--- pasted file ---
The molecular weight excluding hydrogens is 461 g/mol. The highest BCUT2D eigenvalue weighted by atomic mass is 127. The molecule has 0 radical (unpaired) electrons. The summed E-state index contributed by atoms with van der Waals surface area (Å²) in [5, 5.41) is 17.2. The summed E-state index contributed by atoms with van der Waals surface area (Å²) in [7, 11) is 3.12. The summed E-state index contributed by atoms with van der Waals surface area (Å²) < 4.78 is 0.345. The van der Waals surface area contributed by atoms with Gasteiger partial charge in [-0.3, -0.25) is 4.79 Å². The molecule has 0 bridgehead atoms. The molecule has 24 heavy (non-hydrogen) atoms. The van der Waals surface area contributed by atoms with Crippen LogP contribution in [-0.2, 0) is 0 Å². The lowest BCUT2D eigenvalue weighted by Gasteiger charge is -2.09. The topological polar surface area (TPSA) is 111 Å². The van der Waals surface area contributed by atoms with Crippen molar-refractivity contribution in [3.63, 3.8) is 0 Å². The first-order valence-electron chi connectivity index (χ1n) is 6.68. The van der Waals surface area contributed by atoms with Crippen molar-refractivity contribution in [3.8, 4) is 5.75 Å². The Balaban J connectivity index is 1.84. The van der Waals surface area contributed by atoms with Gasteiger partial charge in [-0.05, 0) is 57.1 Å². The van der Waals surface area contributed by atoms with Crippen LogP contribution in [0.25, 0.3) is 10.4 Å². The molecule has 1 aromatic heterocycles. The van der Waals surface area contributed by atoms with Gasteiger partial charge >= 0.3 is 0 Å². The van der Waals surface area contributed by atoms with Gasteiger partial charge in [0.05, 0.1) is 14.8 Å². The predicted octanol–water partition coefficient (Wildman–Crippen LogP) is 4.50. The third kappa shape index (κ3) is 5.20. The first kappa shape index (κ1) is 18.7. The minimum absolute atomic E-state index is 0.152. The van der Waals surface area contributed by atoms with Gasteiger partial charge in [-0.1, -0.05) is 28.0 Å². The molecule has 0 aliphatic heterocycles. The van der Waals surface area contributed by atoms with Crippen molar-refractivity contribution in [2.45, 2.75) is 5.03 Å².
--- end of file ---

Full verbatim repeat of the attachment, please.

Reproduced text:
The molecular weight excluding hydrogens is 461 g/mol. The highest BCUT2D eigenvalue weighted by atomic mass is 127. The molecule has 0 radical (unpaired) electrons. The summed E-state index contributed by atoms with van der Waals surface area (Å²) in [5, 5.41) is 17.2. The summed E-state index contributed by atoms with van der Waals surface area (Å²) in [7, 11) is 3.12. The summed E-state index contributed by atoms with van der Waals surface area (Å²) < 4.78 is 0.345. The van der Waals surface area contributed by atoms with Gasteiger partial charge in [-0.3, -0.25) is 4.79 Å². The molecule has 0 bridgehead atoms. The molecule has 24 heavy (non-hydrogen) atoms. The van der Waals surface area contributed by atoms with Crippen LogP contribution in [-0.2, 0) is 0 Å². The lowest BCUT2D eigenvalue weighted by Gasteiger charge is -2.09. The topological polar surface area (TPSA) is 111 Å². The van der Waals surface area contributed by atoms with Crippen molar-refractivity contribution in [3.63, 3.8) is 0 Å². The first-order valence-electron chi connectivity index (χ1n) is 6.68. The van der Waals surface area contributed by atoms with Crippen molar-refractivity contribution in [3.8, 4) is 5.75 Å². The Balaban J connectivity index is 1.84. The van der Waals surface area contributed by atoms with Gasteiger partial charge in [-0.05, 0) is 57.1 Å². The van der Waals surface area contributed by atoms with Crippen LogP contribution in [0.25, 0.3) is 10.4 Å². The molecule has 1 aromatic heterocycles. The van der Waals surface area contributed by atoms with Gasteiger partial charge >= 0.3 is 0 Å². The van der Waals surface area contributed by atoms with Gasteiger partial charge in [0.05, 0.1) is 14.8 Å². The predicted octanol–water partition coefficient (Wildman–Crippen LogP) is 4.50. The third kappa shape index (κ3) is 5.20. The first kappa shape index (κ1) is 18.7. The minimum absolute atomic E-state index is 0.152. The van der Waals surface area contributed by atoms with Gasteiger partial charge in [-0.1, -0.05) is 28.0 Å². The molecule has 0 aliphatic heterocycles. The van der Waals surface area contributed by atoms with Crippen molar-refractivity contribution in [2.45, 2.75) is 5.03 Å².